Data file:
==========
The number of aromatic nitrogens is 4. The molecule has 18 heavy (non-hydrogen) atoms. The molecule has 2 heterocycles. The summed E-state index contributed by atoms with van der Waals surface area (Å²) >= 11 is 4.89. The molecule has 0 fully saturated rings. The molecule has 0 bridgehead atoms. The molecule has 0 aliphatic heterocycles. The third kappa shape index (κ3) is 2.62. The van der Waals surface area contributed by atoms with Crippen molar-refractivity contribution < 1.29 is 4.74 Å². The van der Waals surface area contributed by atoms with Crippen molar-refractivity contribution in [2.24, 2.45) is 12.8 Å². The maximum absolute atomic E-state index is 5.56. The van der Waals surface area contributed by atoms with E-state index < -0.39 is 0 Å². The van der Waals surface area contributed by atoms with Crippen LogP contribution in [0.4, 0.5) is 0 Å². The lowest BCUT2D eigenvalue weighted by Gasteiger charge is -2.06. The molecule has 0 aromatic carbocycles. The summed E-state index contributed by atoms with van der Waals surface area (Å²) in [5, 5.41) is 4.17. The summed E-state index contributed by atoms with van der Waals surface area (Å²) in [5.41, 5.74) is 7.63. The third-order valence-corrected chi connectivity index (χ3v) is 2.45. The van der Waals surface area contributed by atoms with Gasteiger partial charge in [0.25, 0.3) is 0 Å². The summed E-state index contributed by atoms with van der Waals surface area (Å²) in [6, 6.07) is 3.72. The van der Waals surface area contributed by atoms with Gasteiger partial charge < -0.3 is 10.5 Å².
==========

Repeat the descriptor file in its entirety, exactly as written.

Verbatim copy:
The number of aromatic nitrogens is 4. The molecule has 18 heavy (non-hydrogen) atoms. The molecule has 2 heterocycles. The summed E-state index contributed by atoms with van der Waals surface area (Å²) >= 11 is 4.89. The molecule has 0 fully saturated rings. The molecule has 0 bridgehead atoms. The molecule has 0 aliphatic heterocycles. The third kappa shape index (κ3) is 2.62. The van der Waals surface area contributed by atoms with Crippen molar-refractivity contribution < 1.29 is 4.74 Å². The van der Waals surface area contributed by atoms with Crippen molar-refractivity contribution in [2.24, 2.45) is 12.8 Å². The maximum absolute atomic E-state index is 5.56. The van der Waals surface area contributed by atoms with E-state index < -0.39 is 0 Å². The van der Waals surface area contributed by atoms with Crippen LogP contribution in [0.4, 0.5) is 0 Å². The lowest BCUT2D eigenvalue weighted by Gasteiger charge is -2.06. The molecule has 0 aromatic carbocycles. The summed E-state index contributed by atoms with van der Waals surface area (Å²) in [5, 5.41) is 4.17. The summed E-state index contributed by atoms with van der Waals surface area (Å²) in [5.41, 5.74) is 7.63. The third-order valence-corrected chi connectivity index (χ3v) is 2.45. The van der Waals surface area contributed by atoms with Gasteiger partial charge in [0.25, 0.3) is 0 Å². The summed E-state index contributed by atoms with van der Waals surface area (Å²) in [6, 6.07) is 3.72. The van der Waals surface area contributed by atoms with Gasteiger partial charge < -0.3 is 10.5 Å².